ASUS X79 Rampage IV Extreme Socket 2011 Motherboard Review

Author: Zac "Eldonko" Ryan
Date: November 19, 2011
Product Name: Rampage IV Extreme
Warranty: 3 Years
Share |

Overclocking Results

Auto Overclocking

ASUS’s CPU Level Up is a tool that allows for quick and easy CPU overclocking simply by enabling the feature in the board's BIOS. There are three different levels of CPU performance, each giving a little extra speed. Basically all you have to do is enter the BIOS, select your desired CPU Level Up speed and the system will reset and your overclocking work is done. The result is a boost from stock speed (Turbo enabled) of 3900Mhz to an instant 4250Mhz with no effort whatsoever.

The system was rock stable while using the CPU Level Up feature and we were able to run stress tests without any issue at up to 4.25Ghz. For reference load Vcore was at 1.283v for the auto OC above 4Ghz.

Manual Overclocking

Manual overclocking was a bit of an adventure on a brand new board and a brand new platform. The basics were the same but add quad channel memory, straps, and overclockable BCLK and you have a bit of a different beast when compared to regular Sandy Bridge processors.

As per usual, we started with a CPU overclock, left the RAM at stock, and shot directly for the overclocker’s holy grail of 5Ghz. 5Ghz was reasonably easy to achieve on Sandy Bridge so it should have a good goal for SB-E right? After some time (a lot more time than SB) we were able to achieve the 5Ghz we were after but we have to admit the RIVE BIOS was a little daunting at first. It simply wasn’t as simple as setting 100 x 50 and adjusting Vcore. You have to tweak a number of other settings and voltages as well.

By Gradually reducing Vcore to the lowest stable point we ended up at 1.40v set in the BIOS and LLC at Ultra High giving load Vcore of 1.46v measured with a digital multimeter.

After finding that point of CPU stability, the next step is always to maximize the memory overclocks. First we tried our 4 x 2GB sticks of Corsair XMS3-2000 9-9-9 memory. From previous testing we knew that this wasn’t the best overclocking kit and on Sandy Bridge it ran only a little better than its stock speeds. However to our surprise (and with a LOT of tweaking) we managed to get the same kit in quad channel to over 2500Mhz at 10-11-10, far exceeding what was possible with a 2600K. We did have to push the IMC a bit with 1.35v VTT and 1.3v VCCSA but it is important to note that ASUS has included a secondary VTT that you can keep lower (300mv lower recommended) to help to avoid damaging the IMC. In the end the optimal overclock for this particular CPU and memory combo was 38 x 131.6 for 5002Mhz and 2508Mhz on the memory.

The 8GB kit was by no means optimized for SB-E since it is a year old so some users will breathe a sigh of relief that they may not have to purchase all new memory if upgrading. To put that theory to the test we tried a number of different older DDR3 kits and are pleased to report we did not have a single issue with any of the memory pictured on the Test Setup page. We can even go as far to say that you can mix and match memory to some extent but keeping chip types consistent is recommend.

Next up we threw 32GB of the brand new Corsair Vengeance 1866 9-10-9 1.5v memory into the RIVE to see how well the huge amount of memory would overclock. These kits are speced for 16GB layouts so we were optimistic to even see stock speeds when adding an extra 16GB.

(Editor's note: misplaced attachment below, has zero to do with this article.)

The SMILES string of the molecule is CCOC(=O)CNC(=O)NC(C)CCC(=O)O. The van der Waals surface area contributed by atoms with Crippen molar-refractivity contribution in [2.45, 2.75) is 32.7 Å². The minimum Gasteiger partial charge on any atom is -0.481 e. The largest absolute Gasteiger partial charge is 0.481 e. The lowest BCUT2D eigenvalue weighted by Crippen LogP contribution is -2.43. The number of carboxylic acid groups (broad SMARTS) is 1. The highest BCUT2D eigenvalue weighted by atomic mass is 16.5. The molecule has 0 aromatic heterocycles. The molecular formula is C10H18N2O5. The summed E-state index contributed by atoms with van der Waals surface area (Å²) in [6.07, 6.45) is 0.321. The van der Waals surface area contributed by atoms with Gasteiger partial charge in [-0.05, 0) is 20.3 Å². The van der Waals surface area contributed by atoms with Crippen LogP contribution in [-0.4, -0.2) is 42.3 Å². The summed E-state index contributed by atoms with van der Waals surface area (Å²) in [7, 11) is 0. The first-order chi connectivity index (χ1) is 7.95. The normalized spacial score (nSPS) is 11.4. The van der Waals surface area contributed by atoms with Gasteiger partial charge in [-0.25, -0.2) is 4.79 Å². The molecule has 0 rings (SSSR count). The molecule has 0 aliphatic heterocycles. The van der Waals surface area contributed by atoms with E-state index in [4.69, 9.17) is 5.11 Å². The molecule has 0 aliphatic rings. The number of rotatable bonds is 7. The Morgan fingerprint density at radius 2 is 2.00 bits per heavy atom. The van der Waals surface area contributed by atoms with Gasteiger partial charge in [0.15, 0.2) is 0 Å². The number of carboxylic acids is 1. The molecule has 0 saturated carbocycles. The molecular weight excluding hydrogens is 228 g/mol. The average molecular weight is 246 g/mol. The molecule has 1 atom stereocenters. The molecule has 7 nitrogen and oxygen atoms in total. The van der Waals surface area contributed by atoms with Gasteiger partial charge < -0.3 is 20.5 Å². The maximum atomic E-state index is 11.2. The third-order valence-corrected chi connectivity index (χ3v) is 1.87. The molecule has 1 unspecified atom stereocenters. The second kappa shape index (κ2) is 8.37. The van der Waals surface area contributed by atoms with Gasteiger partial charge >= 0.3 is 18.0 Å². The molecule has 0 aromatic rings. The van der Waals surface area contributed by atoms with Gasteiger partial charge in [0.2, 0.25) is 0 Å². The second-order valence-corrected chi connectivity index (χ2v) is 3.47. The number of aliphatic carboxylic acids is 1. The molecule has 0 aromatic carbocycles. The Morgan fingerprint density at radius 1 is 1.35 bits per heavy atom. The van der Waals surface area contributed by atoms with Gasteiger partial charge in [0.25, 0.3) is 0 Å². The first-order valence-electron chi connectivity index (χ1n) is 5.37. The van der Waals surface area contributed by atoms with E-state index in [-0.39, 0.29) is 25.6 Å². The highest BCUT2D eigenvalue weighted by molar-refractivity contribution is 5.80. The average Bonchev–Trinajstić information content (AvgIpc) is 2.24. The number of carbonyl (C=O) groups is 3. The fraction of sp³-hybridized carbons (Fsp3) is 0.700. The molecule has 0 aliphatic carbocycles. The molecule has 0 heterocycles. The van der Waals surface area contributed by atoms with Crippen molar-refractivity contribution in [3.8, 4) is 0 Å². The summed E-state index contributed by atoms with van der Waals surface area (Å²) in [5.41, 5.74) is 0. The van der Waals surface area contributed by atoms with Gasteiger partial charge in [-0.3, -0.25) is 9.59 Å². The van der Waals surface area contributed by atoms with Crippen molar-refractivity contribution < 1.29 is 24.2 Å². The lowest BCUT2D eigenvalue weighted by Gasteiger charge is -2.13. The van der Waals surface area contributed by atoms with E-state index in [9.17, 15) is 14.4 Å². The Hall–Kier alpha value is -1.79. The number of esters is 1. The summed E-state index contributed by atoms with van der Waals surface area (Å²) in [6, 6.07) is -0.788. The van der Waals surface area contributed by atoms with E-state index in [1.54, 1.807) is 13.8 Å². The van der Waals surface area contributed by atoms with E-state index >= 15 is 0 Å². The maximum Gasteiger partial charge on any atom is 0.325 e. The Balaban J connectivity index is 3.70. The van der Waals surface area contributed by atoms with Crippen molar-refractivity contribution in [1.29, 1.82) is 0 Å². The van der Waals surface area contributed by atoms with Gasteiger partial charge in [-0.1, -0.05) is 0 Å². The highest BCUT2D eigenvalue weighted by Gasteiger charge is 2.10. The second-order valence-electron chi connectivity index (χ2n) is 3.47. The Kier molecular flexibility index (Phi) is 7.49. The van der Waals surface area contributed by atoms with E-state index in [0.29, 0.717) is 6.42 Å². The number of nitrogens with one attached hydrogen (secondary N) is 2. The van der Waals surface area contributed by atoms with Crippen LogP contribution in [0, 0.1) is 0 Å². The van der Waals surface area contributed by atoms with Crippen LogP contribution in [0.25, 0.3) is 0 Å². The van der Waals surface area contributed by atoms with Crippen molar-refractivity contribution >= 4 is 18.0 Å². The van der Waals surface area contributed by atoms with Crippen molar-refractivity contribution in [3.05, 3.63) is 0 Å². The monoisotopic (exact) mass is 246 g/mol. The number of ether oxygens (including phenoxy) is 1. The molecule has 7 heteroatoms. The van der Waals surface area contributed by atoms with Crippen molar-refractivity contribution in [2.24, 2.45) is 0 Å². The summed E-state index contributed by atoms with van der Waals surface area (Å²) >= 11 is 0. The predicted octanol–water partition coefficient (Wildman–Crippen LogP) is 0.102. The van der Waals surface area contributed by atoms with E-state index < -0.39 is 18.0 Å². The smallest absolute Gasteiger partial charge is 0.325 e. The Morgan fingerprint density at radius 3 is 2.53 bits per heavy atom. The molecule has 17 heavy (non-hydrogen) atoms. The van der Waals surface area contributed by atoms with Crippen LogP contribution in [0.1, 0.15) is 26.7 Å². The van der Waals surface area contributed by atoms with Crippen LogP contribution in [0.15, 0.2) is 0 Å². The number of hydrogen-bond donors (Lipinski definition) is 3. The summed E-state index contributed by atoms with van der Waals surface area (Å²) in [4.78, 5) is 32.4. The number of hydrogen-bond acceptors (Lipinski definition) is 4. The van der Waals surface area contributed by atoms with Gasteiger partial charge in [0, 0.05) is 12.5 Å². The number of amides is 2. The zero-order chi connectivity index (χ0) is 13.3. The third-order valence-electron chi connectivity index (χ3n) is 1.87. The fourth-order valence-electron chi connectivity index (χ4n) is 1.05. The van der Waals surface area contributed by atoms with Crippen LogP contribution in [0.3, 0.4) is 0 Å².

The memory uses Micron 43nm die chips and is rated for 1.5v so we had an idea it would clock reasonably well at low voltages and after a bit of work and tireless tweaking of timings we ended up with a very nice overclock of 1945Mhz at 9-10-9 while remaining at 5Ghz - not bad for 32GB! We also only needed 1.5v on the memory and 1.25v VTT / 1.20v VCCSA to max out the kit so this is a great low voltage option for 24/7 operation. What do you need all of this memory for you ask? Stay tuned for the “Why Do I Want 32GB of Memory?” section.

Worried about the max multi limit on the K-series SB-E chip? Don’t worry too much since the RIVE brought us to 160 BCLK with minimal effort on the X and the K will likely be similar. BCLK at 155 or above bumps up to the 166 strap and if you have a limited multi this will give you all the headroom you need for overclocking. We should add however that it is too early to know for sure if this is an indication of how other CPUs will behave when it comes to BCLK.

We ran the RIVE for a week using the 5Ghz overclock and we are happy to report that we did not see any issues with stability. We did run into a cold boot issue once but we have been unable to duplicate that thus far so it could be a one off issue or an auto mem timing adjusting too tightly.

Latest Reviews in Motherboards
March 7, 2018
They say great things come in small packages and Gigabyte's Z370N WIFI shrinks the best Intel's Coffee Lake platform has to offer down into a minute ITX package....
February 20, 2018
NZXT's first motherboard -simply named the N7- enters a cluttered marked but can its performance, overclocking abilities and features win the day?...
January 29, 2018
AMD's Ryzen platform needs unique options and ASUS' first AM4 ITX board is exactly that. The ROG STRIX X370-I GAMING offers tons of performance and overclocking into a truly minuscule form factor....